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Today: Dakota Meyer Receives Medal of Honor

As we mentioned in July, Dakota Meyer will be awarded the Congressional Medal of Honor today by President Obama. Meyer, a former Marine Corps corporal, is being recognized for his actions on September 8, 2009, in Ganjgal, Afghanistan, when he charged into gunfire to find and rescue Marines caught in a firefight. According to the Stars and Stripes, “Marine officials credit Meyer and his teammates with saving the lives of 13 Marines and 23 Afghan soldiers. Two other Marines — Capt. Ademola Fabayo and Rodriguez-Chavez — each received a Navy Cross for their heroism. Meyer alone killed at least eight enemy fighters, and his bravery in engaging and distracting the attackers undoubtedly prevented a larger tragedy.”

CNN has a good interview with Meyer, below.


Dakota Meyer to be awarded the Medal of Honor

On Monday, President Obama approved the nomination of Dakota Meyer for the Medal of Honor. Meyer, a former corporal in the Marine Corps, will be the third living recipient of the Medal since the conflicts in Afghanistan and Iraq began–and the first living Marine to be awarded the honor since the Vietnam War.

According to the Army Times,

On Sept. 8, 2009, he charged into a kill zone on foot and alone near the remote, Taliban-controlled village of Ganjgal, in Kunar province, to find four fellow members of Marine Embedded Training Team 2-8, who had gone missing in a fierce firefight, according to military documents obtained by Marine Corps Times earlier this year. They were attacked in an early-morning ambush by about 150 well-fortified insurgents armed with machine guns, AK47s and rocket-propelled grenades.

The training team, out of Okinawa, Japan, was pinned down without artillery and air support for hours…Already wounded by shrapnel before dashing into the kill zone, Meyer was uncertain what condition his fellow Marines were in when he braved enemy fire to find them. He found his buddies shot to death and stripped of their gear and weapons, according to a statement he provided military investigators. He maintained his composure and, with the help of Afghan troops, carried them out of the kill zone.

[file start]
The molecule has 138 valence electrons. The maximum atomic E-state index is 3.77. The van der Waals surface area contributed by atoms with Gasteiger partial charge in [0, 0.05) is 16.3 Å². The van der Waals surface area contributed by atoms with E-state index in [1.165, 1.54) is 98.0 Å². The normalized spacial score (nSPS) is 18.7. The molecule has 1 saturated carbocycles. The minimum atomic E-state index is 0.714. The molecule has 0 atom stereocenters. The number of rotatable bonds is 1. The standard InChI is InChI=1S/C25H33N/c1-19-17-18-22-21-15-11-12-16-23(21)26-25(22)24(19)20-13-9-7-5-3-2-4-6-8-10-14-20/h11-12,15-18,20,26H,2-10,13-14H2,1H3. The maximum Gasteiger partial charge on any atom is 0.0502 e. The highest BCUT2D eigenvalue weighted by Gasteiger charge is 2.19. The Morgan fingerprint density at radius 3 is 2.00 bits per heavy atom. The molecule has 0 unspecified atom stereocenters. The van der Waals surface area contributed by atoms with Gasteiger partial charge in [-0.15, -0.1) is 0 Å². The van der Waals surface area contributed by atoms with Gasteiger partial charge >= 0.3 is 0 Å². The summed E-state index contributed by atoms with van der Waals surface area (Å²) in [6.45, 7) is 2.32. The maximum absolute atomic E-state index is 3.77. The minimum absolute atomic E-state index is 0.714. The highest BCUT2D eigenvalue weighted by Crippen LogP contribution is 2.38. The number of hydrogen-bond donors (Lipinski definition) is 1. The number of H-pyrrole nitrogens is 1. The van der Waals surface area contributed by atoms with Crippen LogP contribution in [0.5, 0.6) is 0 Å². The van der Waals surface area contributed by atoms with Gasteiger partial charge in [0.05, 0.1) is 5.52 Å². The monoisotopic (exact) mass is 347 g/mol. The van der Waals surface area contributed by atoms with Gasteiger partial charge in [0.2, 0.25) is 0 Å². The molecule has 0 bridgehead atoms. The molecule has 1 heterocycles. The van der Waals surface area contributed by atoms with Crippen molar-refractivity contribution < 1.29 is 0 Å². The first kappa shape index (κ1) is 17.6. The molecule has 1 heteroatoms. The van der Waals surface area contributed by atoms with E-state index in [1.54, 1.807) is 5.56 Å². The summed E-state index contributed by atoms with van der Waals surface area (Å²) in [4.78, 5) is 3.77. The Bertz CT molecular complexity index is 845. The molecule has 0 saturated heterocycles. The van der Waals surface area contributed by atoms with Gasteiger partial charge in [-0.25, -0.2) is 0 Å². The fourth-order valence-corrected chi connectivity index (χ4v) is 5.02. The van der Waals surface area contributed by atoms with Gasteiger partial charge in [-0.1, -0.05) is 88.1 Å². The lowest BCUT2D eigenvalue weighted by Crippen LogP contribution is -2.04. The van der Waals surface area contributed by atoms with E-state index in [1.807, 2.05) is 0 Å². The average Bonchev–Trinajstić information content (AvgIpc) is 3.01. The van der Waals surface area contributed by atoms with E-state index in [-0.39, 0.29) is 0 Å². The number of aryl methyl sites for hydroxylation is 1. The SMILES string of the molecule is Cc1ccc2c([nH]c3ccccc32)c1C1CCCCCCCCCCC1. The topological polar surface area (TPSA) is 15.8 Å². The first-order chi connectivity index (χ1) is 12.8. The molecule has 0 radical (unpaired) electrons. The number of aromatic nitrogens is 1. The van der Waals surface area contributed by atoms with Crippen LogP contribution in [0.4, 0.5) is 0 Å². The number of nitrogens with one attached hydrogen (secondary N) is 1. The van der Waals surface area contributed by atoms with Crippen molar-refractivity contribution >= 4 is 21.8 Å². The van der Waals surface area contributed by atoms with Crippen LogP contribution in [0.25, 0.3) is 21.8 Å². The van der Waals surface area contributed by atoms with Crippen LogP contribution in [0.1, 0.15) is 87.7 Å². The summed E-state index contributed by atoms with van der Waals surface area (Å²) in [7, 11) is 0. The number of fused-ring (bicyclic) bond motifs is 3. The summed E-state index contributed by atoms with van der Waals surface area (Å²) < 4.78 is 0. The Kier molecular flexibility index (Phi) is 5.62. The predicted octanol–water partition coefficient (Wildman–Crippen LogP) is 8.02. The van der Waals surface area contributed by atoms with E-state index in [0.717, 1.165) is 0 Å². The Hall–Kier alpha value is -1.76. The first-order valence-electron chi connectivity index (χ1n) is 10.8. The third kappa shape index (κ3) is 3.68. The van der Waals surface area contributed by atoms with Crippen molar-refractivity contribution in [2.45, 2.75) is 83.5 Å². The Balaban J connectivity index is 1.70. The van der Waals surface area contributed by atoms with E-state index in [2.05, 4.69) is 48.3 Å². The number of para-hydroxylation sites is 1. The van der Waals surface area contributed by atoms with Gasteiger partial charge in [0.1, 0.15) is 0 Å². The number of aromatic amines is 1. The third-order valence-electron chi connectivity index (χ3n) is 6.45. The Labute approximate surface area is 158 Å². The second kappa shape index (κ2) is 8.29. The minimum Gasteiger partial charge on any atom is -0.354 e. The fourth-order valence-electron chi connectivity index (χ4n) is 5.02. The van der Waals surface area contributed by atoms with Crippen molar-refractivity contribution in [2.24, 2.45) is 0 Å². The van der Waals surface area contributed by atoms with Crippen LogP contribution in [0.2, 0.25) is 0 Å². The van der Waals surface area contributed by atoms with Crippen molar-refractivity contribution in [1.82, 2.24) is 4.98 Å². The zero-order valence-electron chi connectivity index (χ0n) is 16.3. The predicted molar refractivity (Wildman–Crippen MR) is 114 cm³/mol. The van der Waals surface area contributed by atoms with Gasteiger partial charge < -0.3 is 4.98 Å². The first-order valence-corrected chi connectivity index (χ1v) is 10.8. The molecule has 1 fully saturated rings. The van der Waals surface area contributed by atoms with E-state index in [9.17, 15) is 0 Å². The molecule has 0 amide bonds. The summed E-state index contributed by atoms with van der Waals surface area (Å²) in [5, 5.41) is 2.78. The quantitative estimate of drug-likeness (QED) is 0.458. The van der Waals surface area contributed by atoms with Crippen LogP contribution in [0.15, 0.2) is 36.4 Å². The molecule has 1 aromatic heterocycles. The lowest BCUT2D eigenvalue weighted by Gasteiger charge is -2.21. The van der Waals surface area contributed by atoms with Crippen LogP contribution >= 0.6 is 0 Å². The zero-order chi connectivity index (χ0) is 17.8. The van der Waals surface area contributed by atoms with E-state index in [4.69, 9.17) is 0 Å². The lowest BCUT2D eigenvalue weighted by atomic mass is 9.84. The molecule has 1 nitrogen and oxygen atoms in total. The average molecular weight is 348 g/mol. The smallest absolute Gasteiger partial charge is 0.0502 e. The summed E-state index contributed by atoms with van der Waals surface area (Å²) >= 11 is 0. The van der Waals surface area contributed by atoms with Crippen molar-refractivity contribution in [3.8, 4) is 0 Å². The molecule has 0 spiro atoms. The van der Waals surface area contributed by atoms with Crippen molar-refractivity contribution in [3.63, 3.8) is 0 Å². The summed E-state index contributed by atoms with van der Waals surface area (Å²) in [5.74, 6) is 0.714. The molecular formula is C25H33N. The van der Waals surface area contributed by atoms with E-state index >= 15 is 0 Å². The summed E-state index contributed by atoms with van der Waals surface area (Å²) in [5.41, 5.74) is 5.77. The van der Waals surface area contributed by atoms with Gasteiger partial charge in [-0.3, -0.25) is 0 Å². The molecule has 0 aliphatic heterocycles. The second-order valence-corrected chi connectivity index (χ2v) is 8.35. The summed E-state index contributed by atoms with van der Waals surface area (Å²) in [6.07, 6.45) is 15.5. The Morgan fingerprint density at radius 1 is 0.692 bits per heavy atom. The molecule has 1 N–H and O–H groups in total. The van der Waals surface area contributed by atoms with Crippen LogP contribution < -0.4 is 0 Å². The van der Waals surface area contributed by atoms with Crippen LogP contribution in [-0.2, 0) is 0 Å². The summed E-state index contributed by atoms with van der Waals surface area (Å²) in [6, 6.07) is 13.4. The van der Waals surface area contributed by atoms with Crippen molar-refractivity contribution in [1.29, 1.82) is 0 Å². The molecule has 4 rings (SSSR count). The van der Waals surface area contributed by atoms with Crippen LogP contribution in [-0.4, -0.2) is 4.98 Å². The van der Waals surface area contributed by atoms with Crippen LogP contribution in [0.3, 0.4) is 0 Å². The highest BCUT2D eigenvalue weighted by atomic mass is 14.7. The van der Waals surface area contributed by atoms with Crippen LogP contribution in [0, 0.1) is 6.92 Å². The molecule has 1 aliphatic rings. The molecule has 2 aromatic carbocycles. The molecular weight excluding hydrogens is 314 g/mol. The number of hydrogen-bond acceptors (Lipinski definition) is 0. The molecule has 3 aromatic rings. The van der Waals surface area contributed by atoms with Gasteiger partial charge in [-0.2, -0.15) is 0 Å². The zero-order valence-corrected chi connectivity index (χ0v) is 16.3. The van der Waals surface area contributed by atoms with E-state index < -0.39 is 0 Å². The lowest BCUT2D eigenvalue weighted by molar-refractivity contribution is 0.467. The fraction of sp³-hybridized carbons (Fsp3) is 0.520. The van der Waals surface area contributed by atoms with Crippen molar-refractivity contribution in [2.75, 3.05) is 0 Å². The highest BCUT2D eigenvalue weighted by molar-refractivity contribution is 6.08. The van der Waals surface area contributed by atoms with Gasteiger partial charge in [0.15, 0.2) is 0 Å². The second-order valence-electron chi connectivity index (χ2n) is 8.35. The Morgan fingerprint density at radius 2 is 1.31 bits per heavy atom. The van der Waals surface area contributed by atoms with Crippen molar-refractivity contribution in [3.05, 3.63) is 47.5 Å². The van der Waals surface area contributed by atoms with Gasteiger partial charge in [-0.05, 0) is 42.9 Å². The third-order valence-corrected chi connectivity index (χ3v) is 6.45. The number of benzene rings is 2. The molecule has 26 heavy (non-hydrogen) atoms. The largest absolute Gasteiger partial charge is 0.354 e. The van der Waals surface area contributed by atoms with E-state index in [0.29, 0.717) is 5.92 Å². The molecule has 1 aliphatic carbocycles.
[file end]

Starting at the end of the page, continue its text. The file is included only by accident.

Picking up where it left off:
Read more about Dakota Meyer, including an interview with him, over at the Military Times.


Helping veterans help themselves

In an article this week in The Washington Times, Sgt. Dakota Meyer, a recent Medal of Honor recipient, and Kevin Schmiegel, executive director of the U.S. Chamber of Commerce’s Hiring Our Heroes initiative, write about the high unemployment rate facing the nation’s returning veterans and discuss ways that they are helping veterans better prepare for the tough job market.


America’s Military Profession: Creating Hectors, not Achilles

America’s Military Profession: Creating Hectors, not Achilles
By Aaron MacLean
(October 2014)

The military provides a clear benefit to the American polity: it is the country’s federal mechanism for the common defense. But what is its relationship to America’s civic culture? Do the professionals the military molds and employs in the nation’s wars affect the civic culture positively, as models of necessary virtues and keepers of specialized professional knowledge necessary to a healthy civic life? Or do they affect the culture negatively, as damaged and occasionally dangerous men perverted by violence?

…A regular corollary of polities with endemic political instability is not only poverty but also a high rate of underemployed young men. Young men tend to be not only aggressive but also honor seeking—that is, they desire the recognition of society. The military provides a well-designed path to that recognition, and works to return these young people back to society with their aggressive instincts melded with a sense of outward-focused duty. The US military makes Hectors, and works to keep Achilles off the streets.